Repairing IIS

Configuring and running IIS is a continuous hassle - not because of any problems with IIS, but because of other issues. The worst other is a security update - There is nothing worse than uncontrolled software updates "to protect you" (more like - to sabotage your system). Updates that change system settings and stop things from working are, in my opinion, worse than viruses (at least with viruses, there is software to remove the pest).

Unfortunately, the exact steps to repair this monster depend on the operating system and IIS version - hopefully, the instructions below are close enough that you can figure out the rest.

Testing IIS | Required Services | Restarting a Disabled Service | File Permissions

Testing IIS

To verify that IIS is running, I typically enter in a browser's address. If everything is ok, then the default web page is displayed.

I originally started this page because this simple test quit working - it had been working for over a year, and then, one day it didn't. What I discovered was that the 2 required services had been disabled. Since I do not know exactly how that happened, I am assuming a Windows update did it ... but it is possible that the company I work for pushed some kind of security update.

To debug and fix IIS problems, launch the IIS management program via

This program should allow you In my case, it was immediately obvious that none of the features could be started. After a few hours, I discovered that the services that implement IIS were disabled.

If IIS is not able to connect to any computer, then start IIS Admin Service.

If the Default Web Site is Stopped, right click and try to start it. If that fails, then start World Wide Web Publishing Service and try again.

Once both services are running (and IIS is properly configured), then should work.

Required Services

Under Windows, a service is a program that loads when the computer boots. The services available to your system are visible via The following are important for IIS and sometimes disabled by security patches. I have included names for both 2000 and XP. Notice that inetinfo.exe implements all of these services. On my system, these were all disabled.

Restarting a Disabled Service

On my system, all of the services listed above were disabled - though I believe the both FTP and SMTP had always been disabled (since I never used them).

Normally, to start a service, you right click the service and select Start. Unfortunately, Start is grayed out when the service is disabled. Instead,

Note: Once the Startup type is Automatic, you can also right click the service to start it.

(Hey, if this was obvious to me - I wouldn't bother writing this page!)

After setting both IIS Admin and World Wide Web Publishing to Automatic, and starting them, they are both automatically reset to disabled within about a day. And this is without rebooting the system.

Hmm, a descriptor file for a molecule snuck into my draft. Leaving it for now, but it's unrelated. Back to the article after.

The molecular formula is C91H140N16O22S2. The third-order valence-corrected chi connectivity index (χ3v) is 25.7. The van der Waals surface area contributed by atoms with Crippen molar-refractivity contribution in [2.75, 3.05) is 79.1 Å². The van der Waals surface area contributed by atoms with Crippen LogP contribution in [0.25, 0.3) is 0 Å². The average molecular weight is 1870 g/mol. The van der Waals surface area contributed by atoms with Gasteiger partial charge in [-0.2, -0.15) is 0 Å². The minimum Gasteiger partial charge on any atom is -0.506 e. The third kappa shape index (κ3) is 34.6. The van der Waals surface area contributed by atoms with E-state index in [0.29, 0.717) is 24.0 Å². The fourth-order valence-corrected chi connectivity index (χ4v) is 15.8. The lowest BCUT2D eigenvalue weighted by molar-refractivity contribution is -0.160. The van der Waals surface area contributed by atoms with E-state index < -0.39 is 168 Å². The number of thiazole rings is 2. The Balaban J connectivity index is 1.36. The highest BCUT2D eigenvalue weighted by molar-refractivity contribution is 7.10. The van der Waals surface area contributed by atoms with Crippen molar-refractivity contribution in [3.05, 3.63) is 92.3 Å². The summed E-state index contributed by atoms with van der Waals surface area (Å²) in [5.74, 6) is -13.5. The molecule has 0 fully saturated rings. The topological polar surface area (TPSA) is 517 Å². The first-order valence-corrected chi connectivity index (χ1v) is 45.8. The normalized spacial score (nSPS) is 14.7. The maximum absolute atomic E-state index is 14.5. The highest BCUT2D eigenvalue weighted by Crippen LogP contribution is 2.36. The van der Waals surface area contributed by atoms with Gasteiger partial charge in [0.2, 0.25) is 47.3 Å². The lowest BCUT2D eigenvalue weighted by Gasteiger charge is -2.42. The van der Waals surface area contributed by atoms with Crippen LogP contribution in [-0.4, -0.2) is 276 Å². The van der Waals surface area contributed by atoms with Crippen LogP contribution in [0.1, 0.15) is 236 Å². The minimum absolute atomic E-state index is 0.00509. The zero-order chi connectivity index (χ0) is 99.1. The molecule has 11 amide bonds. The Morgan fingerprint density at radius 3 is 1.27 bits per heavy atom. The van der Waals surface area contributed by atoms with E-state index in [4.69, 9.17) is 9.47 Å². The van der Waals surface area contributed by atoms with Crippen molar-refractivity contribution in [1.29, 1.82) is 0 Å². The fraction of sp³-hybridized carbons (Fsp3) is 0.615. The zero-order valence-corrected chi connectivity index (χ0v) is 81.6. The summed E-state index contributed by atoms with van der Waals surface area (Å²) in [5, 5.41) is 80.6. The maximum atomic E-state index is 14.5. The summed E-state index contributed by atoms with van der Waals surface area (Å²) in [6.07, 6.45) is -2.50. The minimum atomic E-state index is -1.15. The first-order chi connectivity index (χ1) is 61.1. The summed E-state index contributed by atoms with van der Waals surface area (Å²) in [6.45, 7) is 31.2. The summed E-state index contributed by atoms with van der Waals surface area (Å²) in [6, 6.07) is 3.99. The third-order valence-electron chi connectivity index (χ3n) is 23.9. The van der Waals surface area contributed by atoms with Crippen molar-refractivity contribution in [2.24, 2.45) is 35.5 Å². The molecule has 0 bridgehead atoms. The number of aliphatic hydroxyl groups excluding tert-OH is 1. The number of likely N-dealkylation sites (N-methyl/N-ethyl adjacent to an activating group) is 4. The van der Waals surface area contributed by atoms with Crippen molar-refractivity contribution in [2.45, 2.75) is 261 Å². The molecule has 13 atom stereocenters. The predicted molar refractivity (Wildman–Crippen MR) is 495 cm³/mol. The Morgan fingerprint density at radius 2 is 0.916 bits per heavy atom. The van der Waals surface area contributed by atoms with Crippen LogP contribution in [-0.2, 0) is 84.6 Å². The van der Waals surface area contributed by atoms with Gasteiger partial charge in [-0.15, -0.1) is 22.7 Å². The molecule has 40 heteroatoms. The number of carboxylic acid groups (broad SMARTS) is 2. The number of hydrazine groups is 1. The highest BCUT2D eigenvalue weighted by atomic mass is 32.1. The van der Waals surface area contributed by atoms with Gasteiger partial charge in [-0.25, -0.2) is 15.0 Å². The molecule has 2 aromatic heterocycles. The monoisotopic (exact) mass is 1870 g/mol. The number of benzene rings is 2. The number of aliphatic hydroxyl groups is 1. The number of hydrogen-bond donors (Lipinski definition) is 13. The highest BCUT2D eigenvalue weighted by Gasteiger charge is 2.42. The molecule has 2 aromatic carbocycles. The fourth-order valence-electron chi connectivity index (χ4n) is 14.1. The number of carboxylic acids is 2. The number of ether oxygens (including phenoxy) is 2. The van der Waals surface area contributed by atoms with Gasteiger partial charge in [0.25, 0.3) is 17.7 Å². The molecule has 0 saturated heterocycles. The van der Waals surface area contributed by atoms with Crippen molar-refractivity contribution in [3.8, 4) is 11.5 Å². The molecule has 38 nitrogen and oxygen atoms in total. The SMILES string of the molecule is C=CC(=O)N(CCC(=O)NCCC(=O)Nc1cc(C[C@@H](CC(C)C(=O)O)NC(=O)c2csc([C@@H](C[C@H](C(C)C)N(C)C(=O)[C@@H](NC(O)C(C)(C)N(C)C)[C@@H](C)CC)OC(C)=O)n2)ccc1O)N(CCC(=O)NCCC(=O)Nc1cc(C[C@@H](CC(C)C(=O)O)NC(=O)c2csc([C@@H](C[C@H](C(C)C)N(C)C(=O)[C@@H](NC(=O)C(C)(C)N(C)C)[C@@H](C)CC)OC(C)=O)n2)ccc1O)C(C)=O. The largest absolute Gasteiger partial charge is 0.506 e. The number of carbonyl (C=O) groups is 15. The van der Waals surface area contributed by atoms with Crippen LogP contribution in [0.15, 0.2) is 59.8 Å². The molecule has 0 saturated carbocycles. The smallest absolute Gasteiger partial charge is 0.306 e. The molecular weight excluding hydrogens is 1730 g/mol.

File Permissions

Once I got IIS running locally, I tried to access it from another system ... of course, it prompted me for a user ID and password. When I canceled the dialog box, the browser displayed

For anonymous access, the following 2 accounts need access to your system

On most systems, both accounts are members of the guests group. On my system, the IP Security Policy (pushed via the domain controller) denied this group network access to the computer.

The "working" system I used to debug this denied network access from only the guest account, not the guests group. (Notice the 's')

This fix (kludge) worked

Security Issue

If you stop there, your system will be open to various security problems. Please be sure to lock down the write / modify permissions. (This is very important - this was missing on my system.)

Locate your web directories

Right click and check the security settings - on the security tab, click Advanced, then select each account and press Edit (or View/Edit - system dependent). Both accounts should deny access to the following permissions for This folder, subfolders and files.

It is interesting that it is not necessary to explicitly allow any permissions. Therefore, I assume that either the Users or System group defines the allowed permissions,

Testing Remote Access

In order to back these changes out (for test purposes), you must restart IIS. After adding both accounts back to the guests group (and restarting IIS), I was able to verify that users logged onto the domain had access ... only systems with local logons were denied. I wasn't able to verify it, but it appears that logged on users have way too many permissions ... none of the 7 permissions (shown above) appear to be denied. Thus, in my opinion, by "locking down" the system, the security people actually made the system more vulnerable. (Please let me know if this is not true.)

Author: Robert Clemenzi -
URL: http:// / user / clemenzi / technical / Databases / IIS / Repairing_IIS.html